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Cha-cha-cha by Latitude *

Time Required Average (6-10 days)
Prerequisites You must have Internet access with a personal computer.
Material Availability Readily available
Cost Very Low (under $20)
Safety No issues
*Note: This is an abbreviated Project Idea, without notes to start your background research, a specific list of materials, or a procedure for how to do the experiment. You can identify abbreviated Project Ideas by the asterisk at the end of the title. If you want a Project Idea with full instructions, please pick one without an asterisk.


You probably know that where you live on Earth affects your weather. If you live in a far northern or far southern latitude, you experience colder temperatures than people who live near the equator at latitudes close to zero. Your latitude on Earth affects many aspects of your culture, like how you dress, what kind of house you live in, what foods you eat, and even how your day is structured: what time you go to school, to dinner, and to sleep. Some cities at latitudes closer to the equator, for example, shut down in the afternoon, because it is too warm to move around. People sleep instead, and then have a very late (by western standards) evening meal. Does latitude affect other aspects of a culture though, like art and music? In this music science fair project, you'll investigate the tempo or beat of music at different latitudes on Earth.

The tempo is an important number or word assigned by the composer at the start of a piece of music to tell the players how fast they should play the piece. More modern pieces are typically given in beats per minute, or bpm. Pieces from centuries ago typically have their tempos written in Italian words, like adagio (66-76 bpm), allegro (120-168 bpm), or the very fast presto (168-200 bpm). Tempo is important because it can affect how the piece sounds, its mood, and its playing difficulty.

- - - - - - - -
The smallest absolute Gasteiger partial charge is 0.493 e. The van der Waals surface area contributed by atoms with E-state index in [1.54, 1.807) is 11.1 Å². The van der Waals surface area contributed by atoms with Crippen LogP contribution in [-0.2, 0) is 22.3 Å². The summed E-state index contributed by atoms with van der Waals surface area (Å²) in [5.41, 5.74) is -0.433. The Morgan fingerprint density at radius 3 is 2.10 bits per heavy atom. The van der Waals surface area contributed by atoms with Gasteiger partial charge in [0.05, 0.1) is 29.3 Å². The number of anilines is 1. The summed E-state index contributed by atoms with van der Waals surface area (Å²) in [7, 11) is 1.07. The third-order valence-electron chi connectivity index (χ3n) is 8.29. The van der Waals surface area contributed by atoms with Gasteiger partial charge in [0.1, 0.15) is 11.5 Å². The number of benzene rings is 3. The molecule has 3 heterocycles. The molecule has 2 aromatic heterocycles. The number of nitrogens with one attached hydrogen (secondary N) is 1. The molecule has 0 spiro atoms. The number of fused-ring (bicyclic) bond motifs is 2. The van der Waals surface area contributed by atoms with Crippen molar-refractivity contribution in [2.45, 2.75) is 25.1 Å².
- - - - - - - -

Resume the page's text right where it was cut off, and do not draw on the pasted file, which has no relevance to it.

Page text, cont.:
You'll first need to practice figuring out the beat of different songs. Start by tapping or clapping out a beat for 10 seconds, and then multiplying by 6 to get the beats per minute for the song. You can tap or clap out the beat yourself, or use a free software tool like the one listed in the Bibliography. Once you feel comfortable measuring the tempo of a piece of music, then you'll need to find a database of music with the same musical intent; for example, national anthems or wedding songs. A database of national anthems is provided in the Bibliography. Listen to national anthems of several dozen countries and obtain the tempo for each by taking three bpm measurements for each anthem and calculating the average for each song. Next, do research to obtain the latitudes for all the countries that you evaluated. Make a scatter plot that shows how the beats per minute of national anthems changes with latitude, and then evaluate the linear correlation coefficient for your plot. Is there a weak correlation? A strong one? Are there any outliers? Can you explain outliers by looking at the history of the country?

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Science Buddies Staff. "Cha-cha-cha by Latitude" Science Buddies. Science Buddies, 10 Oct. 2014. Web. 24 Oct. 2014 <http://www.sciencebuddies.org/science-fair-projects/project_ideas/Music_p020.shtml>

APA Style

Science Buddies Staff. (2014, October 10). Cha-cha-cha by Latitude. Retrieved October 24, 2014 from http://www.sciencebuddies.org/science-fair-projects/project_ideas/Music_p020.shtml

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Last edit date: 2014-10-10


This source provides a database of national anthems:

This source provides a tool for measuring tempo in a song:

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